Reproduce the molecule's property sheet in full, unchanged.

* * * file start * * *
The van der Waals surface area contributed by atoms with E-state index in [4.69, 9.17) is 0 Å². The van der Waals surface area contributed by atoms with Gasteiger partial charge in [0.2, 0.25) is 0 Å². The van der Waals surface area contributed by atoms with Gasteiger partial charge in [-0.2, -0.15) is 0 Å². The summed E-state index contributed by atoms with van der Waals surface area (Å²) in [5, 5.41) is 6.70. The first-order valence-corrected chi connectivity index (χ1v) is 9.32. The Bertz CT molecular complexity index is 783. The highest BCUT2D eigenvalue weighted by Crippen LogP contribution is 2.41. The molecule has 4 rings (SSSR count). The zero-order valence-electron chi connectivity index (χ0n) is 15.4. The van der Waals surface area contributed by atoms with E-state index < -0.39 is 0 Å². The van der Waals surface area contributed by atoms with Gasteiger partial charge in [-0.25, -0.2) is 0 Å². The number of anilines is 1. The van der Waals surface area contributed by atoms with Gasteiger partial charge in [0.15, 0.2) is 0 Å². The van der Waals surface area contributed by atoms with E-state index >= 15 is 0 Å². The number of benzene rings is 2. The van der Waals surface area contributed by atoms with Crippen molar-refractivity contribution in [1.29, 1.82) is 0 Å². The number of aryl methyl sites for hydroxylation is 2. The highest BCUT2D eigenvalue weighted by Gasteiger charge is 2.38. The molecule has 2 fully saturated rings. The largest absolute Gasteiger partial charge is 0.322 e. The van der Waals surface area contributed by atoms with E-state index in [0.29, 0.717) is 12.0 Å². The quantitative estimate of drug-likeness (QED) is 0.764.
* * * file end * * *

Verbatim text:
The van der Waals surface area contributed by atoms with E-state index in [4.69, 9.17) is 0 Å². The van der Waals surface area contributed by atoms with Gasteiger partial charge in [0.2, 0.25) is 0 Å². The van der Waals surface area contributed by atoms with Gasteiger partial charge in [-0.2, -0.15) is 0 Å². The summed E-state index contributed by atoms with van der Waals surface area (Å²) in [5, 5.41) is 6.70. The first-order valence-corrected chi connectivity index (χ1v) is 9.32. The Bertz CT molecular complexity index is 783. The highest BCUT2D eigenvalue weighted by Crippen LogP contribution is 2.41. The molecule has 4 rings (SSSR count). The zero-order valence-electron chi connectivity index (χ0n) is 15.4. The van der Waals surface area contributed by atoms with E-state index < -0.39 is 0 Å². The van der Waals surface area contributed by atoms with Gasteiger partial charge in [-0.25, -0.2) is 0 Å². The number of anilines is 1. The van der Waals surface area contributed by atoms with Gasteiger partial charge in [0.15, 0.2) is 0 Å². The van der Waals surface area contributed by atoms with E-state index >= 15 is 0 Å². The number of benzene rings is 2. The van der Waals surface area contributed by atoms with Crippen molar-refractivity contribution in [1.29, 1.82) is 0 Å². The number of aryl methyl sites for hydroxylation is 2. The highest BCUT2D eigenvalue weighted by Gasteiger charge is 2.38. The molecule has 2 fully saturated rings. The largest absolute Gasteiger partial charge is 0.322 e. The van der Waals surface area contributed by atoms with E-state index in [0.29, 0.717) is 12.0 Å². The quantitative estimate of drug-likeness (QED) is 0.764.